Background music to Vinyasa Yoga

Background solo piano music to a yoga session in Maui led one practitioner on a trip down memory lane.

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Yesterday afternoon, I attended my first yoga session since returning to Maui. The new instructor put on piano music as background to the 1.5 hour session. At first it was not intrusive, for I did not recognise any of the pieces. They seemed like improvisations or new age music that’s not familiar.

This sort of music was what I had been collecting as background music to play in hotels and social occasions: music that is unfamiliar and not intrusive.

After awhile, the music got repetitive. I could figure out the same pattern of chord progressions. Very tonal. Very predictable.

As I lay there on my back with one leg on one side and my arms on the other in a typical “twist” position, I listened to the music and started wondering who wrote these solo piano pieces. More questions arose.

Who played them?

Where did the yoga instructor get her music?

Would I recognise any piece?

Was it all piano music?

How did the instructor select these pieces? Was it a pre-compiled selection specifically destined for Vinyasa Yoga?

Just when I was about to give up trying to figure out the music, or more importantly, whether I could have played and recorded a selection of my own favourites, I heard a chord that I recognised.

It was Debussy’s Clair de Lune. A hesitant introduction to a scene in the movie “Twilight.” I forgot yoga. I started listening actively. This interpretation was different from mine. What’s next?

Erik Satie. Gnossiennes number 1.

While I was listening and hunting for the correct title – not Gymnopedies but Gnossiennes, I also thought of the composer’s background and life. I was no longer conscious of the yoga moves or the yoga positions but completely absorbed in the classical music world that I had left behind in the Netherlands.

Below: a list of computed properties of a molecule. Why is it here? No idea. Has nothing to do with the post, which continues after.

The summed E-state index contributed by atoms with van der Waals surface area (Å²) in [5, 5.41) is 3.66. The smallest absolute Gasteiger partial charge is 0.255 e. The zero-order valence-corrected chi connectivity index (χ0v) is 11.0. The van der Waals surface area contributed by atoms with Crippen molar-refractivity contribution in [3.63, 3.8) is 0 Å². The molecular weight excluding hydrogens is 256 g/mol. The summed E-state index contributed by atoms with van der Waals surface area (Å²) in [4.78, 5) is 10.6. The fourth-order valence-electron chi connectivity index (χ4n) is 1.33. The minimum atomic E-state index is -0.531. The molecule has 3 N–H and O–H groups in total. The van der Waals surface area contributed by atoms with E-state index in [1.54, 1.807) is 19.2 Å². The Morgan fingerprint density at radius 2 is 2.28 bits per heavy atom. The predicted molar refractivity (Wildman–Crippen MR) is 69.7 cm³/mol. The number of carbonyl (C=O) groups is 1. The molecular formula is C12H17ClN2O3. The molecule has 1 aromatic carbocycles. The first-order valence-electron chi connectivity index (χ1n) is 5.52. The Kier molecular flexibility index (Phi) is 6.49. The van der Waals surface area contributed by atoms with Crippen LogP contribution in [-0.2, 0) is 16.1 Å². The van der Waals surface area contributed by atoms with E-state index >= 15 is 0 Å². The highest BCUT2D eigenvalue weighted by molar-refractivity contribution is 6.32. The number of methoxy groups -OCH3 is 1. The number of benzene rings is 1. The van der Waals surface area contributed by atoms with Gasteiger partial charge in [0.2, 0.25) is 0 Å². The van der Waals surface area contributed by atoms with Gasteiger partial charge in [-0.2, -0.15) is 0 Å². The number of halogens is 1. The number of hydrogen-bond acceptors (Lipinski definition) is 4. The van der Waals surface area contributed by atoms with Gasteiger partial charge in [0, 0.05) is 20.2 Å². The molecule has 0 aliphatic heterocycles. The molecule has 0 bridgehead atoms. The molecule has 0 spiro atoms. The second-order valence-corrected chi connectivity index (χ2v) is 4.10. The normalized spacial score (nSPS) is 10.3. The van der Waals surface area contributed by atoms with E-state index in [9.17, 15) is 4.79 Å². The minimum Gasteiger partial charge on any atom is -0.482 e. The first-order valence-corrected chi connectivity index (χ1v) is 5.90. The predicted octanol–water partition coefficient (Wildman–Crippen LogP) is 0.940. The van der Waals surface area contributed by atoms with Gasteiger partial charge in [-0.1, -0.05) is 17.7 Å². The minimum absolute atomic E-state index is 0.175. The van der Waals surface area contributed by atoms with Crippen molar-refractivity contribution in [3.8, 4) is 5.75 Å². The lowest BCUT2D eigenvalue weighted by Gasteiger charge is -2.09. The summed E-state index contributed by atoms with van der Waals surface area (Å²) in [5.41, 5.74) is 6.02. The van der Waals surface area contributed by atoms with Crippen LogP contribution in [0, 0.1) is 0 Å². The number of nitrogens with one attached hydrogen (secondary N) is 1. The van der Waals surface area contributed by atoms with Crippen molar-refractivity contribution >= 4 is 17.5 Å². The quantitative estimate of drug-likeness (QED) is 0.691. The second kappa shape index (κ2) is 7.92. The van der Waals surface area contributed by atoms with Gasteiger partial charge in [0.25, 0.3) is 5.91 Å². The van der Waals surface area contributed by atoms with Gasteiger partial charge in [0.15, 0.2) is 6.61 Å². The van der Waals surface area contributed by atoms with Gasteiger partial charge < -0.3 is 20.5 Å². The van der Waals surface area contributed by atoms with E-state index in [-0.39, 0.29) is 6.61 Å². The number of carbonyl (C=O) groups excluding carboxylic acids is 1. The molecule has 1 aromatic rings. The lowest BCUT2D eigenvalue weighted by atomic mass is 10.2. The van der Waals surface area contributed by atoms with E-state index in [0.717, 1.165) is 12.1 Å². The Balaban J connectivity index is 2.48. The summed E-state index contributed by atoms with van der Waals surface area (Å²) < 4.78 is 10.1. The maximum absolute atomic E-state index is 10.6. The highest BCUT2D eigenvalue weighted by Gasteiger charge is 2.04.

Surprisingly, after Satie, came Brahms. It was one of his many intermezzos that took me through my brief stay this past summer in Holland.

After Brahms, I expected more romantic music but instead it regressed to an early Baroque piece. Perhaps it was Bach. Perhaps it was a reduced version of a work used in film music. I could not pin it down. But it reminded me of the piano solo transcription of the theme from one of his harpsichord concertos that was used in the movie “Hannah and Her Sisters.” I played and recorded it on my Steinway in Utrecht, Netherlands in early August 2011.

Anne Ku plays Bach’s theme from Harpsichord Concerto used in “Hannah and Her Sisters” (mp3)

When it ended, I came back from my trip down memory lane. What next?

Just two chords and I knew it was Chopin. It was a nocturne I had played before. It was not my favourite but it was definitely familiar. I had once aspired to record an entire CD of Chopin for my mother but I became too critical of myself.

The yoga session ended when the nocturne ended.

From performance to entertainment

Classical musicians are trained to perform not entertain. However, increasingly audiences want entertainment. Is there a compromise?

At conservatory, we’re taught to perform not entertain. Yet the world of performance is being crowded out by demand for entertainment.

Famous classical pieces take on new meaning after they have been chosen as themes for movies. Chopin’s posthumous Nocturne in C sharp minor reminds us of the movie “The Pianist.” Whenever I play it, I think of that tragic atmosphere of loss and hopelessness.

Debussy’s Clair de Lune accompanies that delicate moment when Bella visits Edward for the first time. My friend in Denver wants me to play it exactly the way it sounds in the Twilight movie.

Or is simply that classical music takes on a new context when used in situations that bear meaning to us?

Would it be a compromise on our training and eternal quest for beauty and perfection to abdicate performance and embrace entertainment?

Or should we pay attention to what our listeners want? They want to hear those tunes that remind them of the good times in their lives, the movies they love, the weddings they attended (or perhaps their own). We as musicians can easily execute that.

To us, Pachelbel’s Canon in D may be a performance. To them, it’s entertainment — reminding them of the theme from “Ordinary People.”

My friend in DC sent me the following clip of the most popular string quartet in Poland. They are popular because they are entertaining. But more importantly, they are virtuosic, creative, and fun! Mozart would be laughing at this. Click on Mozart Group.

In short, a performance can be entertaining. But to differentiate ourselves and to draw audiences, we as performing artists may need to do more than interpret the music the way we think the composers expect their works to be played.